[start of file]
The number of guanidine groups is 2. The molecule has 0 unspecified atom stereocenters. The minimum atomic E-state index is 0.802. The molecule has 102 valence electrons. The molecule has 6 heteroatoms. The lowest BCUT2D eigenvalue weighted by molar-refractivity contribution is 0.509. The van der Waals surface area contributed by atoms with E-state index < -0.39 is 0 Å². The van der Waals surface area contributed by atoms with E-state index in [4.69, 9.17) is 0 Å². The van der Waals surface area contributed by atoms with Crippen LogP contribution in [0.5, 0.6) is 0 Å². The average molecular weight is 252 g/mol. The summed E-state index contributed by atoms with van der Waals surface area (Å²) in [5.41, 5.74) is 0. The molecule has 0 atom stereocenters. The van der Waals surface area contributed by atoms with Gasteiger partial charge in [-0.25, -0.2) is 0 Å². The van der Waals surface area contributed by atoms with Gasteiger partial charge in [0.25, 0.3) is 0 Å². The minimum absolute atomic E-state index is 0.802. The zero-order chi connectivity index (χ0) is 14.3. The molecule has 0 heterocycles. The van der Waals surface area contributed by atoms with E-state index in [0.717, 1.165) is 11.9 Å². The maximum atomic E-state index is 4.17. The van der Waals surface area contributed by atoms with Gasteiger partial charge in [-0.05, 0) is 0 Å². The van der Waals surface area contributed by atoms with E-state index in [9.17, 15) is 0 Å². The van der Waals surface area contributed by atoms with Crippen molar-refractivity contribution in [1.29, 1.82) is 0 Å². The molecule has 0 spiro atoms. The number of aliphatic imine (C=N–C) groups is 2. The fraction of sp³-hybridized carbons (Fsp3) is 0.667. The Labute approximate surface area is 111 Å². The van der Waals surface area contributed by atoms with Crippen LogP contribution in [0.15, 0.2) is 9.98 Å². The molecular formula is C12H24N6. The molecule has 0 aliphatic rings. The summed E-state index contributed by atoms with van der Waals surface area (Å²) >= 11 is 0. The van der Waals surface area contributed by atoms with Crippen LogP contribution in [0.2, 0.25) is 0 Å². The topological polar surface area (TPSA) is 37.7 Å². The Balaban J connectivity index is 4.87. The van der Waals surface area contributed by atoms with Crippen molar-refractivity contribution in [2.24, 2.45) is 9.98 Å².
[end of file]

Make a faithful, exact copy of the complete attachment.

The number of guanidine groups is 2. The molecule has 0 unspecified atom stereocenters. The minimum atomic E-state index is 0.802. The molecule has 102 valence electrons. The molecule has 6 heteroatoms. The lowest BCUT2D eigenvalue weighted by molar-refractivity contribution is 0.509. The van der Waals surface area contributed by atoms with E-state index < -0.39 is 0 Å². The van der Waals surface area contributed by atoms with E-state index in [4.69, 9.17) is 0 Å². The van der Waals surface area contributed by atoms with Crippen LogP contribution in [0.5, 0.6) is 0 Å². The average molecular weight is 252 g/mol. The summed E-state index contributed by atoms with van der Waals surface area (Å²) in [5.41, 5.74) is 0. The molecule has 0 atom stereocenters. The van der Waals surface area contributed by atoms with Gasteiger partial charge in [-0.25, -0.2) is 0 Å². The van der Waals surface area contributed by atoms with Gasteiger partial charge in [0.25, 0.3) is 0 Å². The minimum absolute atomic E-state index is 0.802. The zero-order chi connectivity index (χ0) is 14.3. The molecule has 0 heterocycles. The van der Waals surface area contributed by atoms with E-state index in [0.717, 1.165) is 11.9 Å². The maximum atomic E-state index is 4.17. The van der Waals surface area contributed by atoms with Gasteiger partial charge in [-0.05, 0) is 0 Å². The van der Waals surface area contributed by atoms with E-state index in [9.17, 15) is 0 Å². The van der Waals surface area contributed by atoms with Crippen molar-refractivity contribution in [1.29, 1.82) is 0 Å². The molecule has 0 spiro atoms. The number of aliphatic imine (C=N–C) groups is 2. The fraction of sp³-hybridized carbons (Fsp3) is 0.667. The Labute approximate surface area is 111 Å². The van der Waals surface area contributed by atoms with Crippen LogP contribution in [0.15, 0.2) is 9.98 Å². The molecular formula is C12H24N6. The molecule has 0 aliphatic rings. The summed E-state index contributed by atoms with van der Waals surface area (Å²) >= 11 is 0. The van der Waals surface area contributed by atoms with Crippen LogP contribution in [0.2, 0.25) is 0 Å². The topological polar surface area (TPSA) is 37.7 Å². The Balaban J connectivity index is 4.87. The van der Waals surface area contributed by atoms with Crippen molar-refractivity contribution in [2.24, 2.45) is 9.98 Å².